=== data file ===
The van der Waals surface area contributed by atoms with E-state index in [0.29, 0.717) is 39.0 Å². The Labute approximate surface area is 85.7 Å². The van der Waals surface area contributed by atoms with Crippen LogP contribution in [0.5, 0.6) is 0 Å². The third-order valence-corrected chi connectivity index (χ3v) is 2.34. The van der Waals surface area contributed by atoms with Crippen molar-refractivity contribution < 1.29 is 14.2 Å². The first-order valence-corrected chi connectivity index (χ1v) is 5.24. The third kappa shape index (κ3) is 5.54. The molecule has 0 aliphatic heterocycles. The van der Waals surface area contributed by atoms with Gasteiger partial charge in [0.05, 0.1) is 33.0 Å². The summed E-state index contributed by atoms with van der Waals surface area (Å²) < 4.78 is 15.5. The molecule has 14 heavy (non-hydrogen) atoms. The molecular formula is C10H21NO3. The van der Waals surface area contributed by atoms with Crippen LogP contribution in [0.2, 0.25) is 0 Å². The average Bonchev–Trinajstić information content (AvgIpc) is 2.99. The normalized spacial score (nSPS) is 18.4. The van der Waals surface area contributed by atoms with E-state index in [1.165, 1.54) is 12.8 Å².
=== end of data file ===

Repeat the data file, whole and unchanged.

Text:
The van der Waals surface area contributed by atoms with E-state index in [0.29, 0.717) is 39.0 Å². The Labute approximate surface area is 85.7 Å². The van der Waals surface area contributed by atoms with Crippen LogP contribution in [0.5, 0.6) is 0 Å². The third-order valence-corrected chi connectivity index (χ3v) is 2.34. The van der Waals surface area contributed by atoms with Crippen molar-refractivity contribution < 1.29 is 14.2 Å². The first-order valence-corrected chi connectivity index (χ1v) is 5.24. The third kappa shape index (κ3) is 5.54. The molecule has 0 aliphatic heterocycles. The van der Waals surface area contributed by atoms with Gasteiger partial charge in [0.05, 0.1) is 33.0 Å². The summed E-state index contributed by atoms with van der Waals surface area (Å²) < 4.78 is 15.5. The molecule has 14 heavy (non-hydrogen) atoms. The molecular formula is C10H21NO3. The van der Waals surface area contributed by atoms with Crippen LogP contribution in [0.2, 0.25) is 0 Å². The average Bonchev–Trinajstić information content (AvgIpc) is 2.99. The normalized spacial score (nSPS) is 18.4. The van der Waals surface area contributed by atoms with E-state index in [1.165, 1.54) is 12.8 Å².